# Performing calculations on binned counts in R

I have a dataset stored in a text file in the format of bins of values followed by counts, like this:

``````var_a 1:5 5:12 7:9 9:14 ...
``````

indicating that var_a took on the value 1 5 times in the dataset, 5 12 times, etc. Each variable is on its own line in that format.

I'd like to be able to perform calculations on this dataset in R, like quantiles, variance, and so on. Is there an easy way to load the data from the file and calculate these statistics? Ultimately I'd like to make a box-and-whisker plot for each variable.

Cheers!

-

You could use `readLines` to read in the data file

``````.x <- readLines(datafile)
``````

I will create some dummy data, as I don't have the file. This should be the equivalent of the output of `readLines`

``````## dummy
.x <- c("var_a 1:5 5:12 7:9 9:14", 'var_b 1:5 2:12 3:9 4:14')
``````

I split by spacing to get each

``````#split by space

space_split <- strsplit(.x, ' ')
# get the variable names (first in each list)
variable_names <- lapply(space_split,'[[',1)

# get the variable contents (everything but the first element in each list)
variable_contents <- lapply(space_split,'[',-1)

# a function to do the appropriate replicates
do_rep <- function(x){rep.int(x[1],x[2])}

# recreate the variables

variables <- lapply(variable_contents, function(x){
.list <- strsplit(x, ':')
unlist(lapply(lapply(.list, as.numeric), do_rep))
})

names(variables) <- variable_names
``````

you could get the variance for each variable using

``````lapply(variables, var)

## \$var_a
## [1] 6.848718
##
## \$var_b
## [1] 1.138462
``````

or get boxplots

``````boxplot(variables, ~.)
``````

-
+1 for going to the trouble to show the OP what to do with the data once it's in a list. I guess I had taken it for granted that they would know what to do with that. I took a different approach, mostly because I didn't want to have to create intermediate objects; however, the use of the intermediate objects does provide a certain measure of "security" in the sense that it is easier to go a couple of steps backwards if something didn't work out quite right. –  Ananda Mahto Jul 31 '12 at 11:47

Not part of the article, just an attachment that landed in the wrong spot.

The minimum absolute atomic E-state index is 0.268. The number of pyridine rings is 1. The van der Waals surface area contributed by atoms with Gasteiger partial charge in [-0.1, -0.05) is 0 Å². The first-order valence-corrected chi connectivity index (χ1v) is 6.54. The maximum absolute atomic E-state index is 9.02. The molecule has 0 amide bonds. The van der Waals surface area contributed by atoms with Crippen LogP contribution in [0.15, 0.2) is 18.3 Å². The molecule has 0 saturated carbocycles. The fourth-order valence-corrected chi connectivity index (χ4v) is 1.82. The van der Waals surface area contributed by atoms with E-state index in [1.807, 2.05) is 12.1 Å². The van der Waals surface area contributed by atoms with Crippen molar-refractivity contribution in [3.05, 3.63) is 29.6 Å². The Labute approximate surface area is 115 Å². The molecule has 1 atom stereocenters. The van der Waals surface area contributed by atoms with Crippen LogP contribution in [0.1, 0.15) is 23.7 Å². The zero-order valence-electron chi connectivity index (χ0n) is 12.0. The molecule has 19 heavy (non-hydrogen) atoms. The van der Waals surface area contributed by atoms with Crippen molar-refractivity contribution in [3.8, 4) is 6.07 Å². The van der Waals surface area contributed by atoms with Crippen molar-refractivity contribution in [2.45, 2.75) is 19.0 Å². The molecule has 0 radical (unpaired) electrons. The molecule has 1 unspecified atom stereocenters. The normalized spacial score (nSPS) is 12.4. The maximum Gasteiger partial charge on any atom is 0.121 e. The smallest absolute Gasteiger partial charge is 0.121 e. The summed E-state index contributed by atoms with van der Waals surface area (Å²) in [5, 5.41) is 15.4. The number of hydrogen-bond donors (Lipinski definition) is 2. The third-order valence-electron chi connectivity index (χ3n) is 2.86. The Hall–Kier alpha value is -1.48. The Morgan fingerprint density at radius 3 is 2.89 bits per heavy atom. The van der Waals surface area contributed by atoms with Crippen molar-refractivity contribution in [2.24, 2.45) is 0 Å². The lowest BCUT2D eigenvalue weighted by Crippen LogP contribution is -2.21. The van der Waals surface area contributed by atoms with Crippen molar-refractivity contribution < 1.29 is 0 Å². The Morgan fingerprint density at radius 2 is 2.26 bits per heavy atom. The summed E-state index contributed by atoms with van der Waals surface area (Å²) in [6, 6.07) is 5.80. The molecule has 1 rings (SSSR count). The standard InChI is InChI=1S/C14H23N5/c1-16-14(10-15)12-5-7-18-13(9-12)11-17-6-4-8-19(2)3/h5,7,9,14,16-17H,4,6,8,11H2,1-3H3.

Great answer. This is my first time using R, so the detail was incredibly helpful. Thank you! –  Andrew Jul 31 '12 at 21:15

Not knowing the actual form that your data is in, I would probably use something like `readLines` to get each line in as a vector, then do something like the following:

``````# Some sample data
temp = c("var_a 1:5 5:12 7:9 9:14",
"var_b 1:7 4:9 3:11 2:10",
"var_c 2:5 5:14 6:6 3:14")
# Extract the names
NAMES = gsub("[0-9: ]", "", temp)
# Extract the data
temp_1 = strsplit(temp, " |:")
temp_1 = lapply(temp_1, function(x) as.numeric(x[-1]))
# "Expand" the data
temp_1 = lapply(1:length(temp_1),
function(x) rep(temp_1[[x]][seq(1, length(temp_1[[x]]), by=2)],
temp_1[[x]][seq(2, length(temp_1[[x]]), by=2)]))
names(temp_1) = NAMES
temp_1
# \$var_a
#  [1] 1 1 1 1 1 5 5 5 5 5 5 5 5 5 5 5 5 7 7 7 7 7 7 7 7 7 9 9 9 9 9 9 9 9 9 9 9 9 9 9
#
# \$var_b
#  [1] 1 1 1 1 1 1 1 4 4 4 4 4 4 4 4 4 3 3 3 3 3 3 3 3 3 3 3 2 2 2 2 2 2 2 2 2 2
#
# \$var_c
#  [1] 2 2 2 2 2 5 5 5 5 5 5 5 5 5 5 5 5 5 5 6 6 6 6 6 6 3 3 3 3 3 3 3 3 3 3 3 3 3 3
``````
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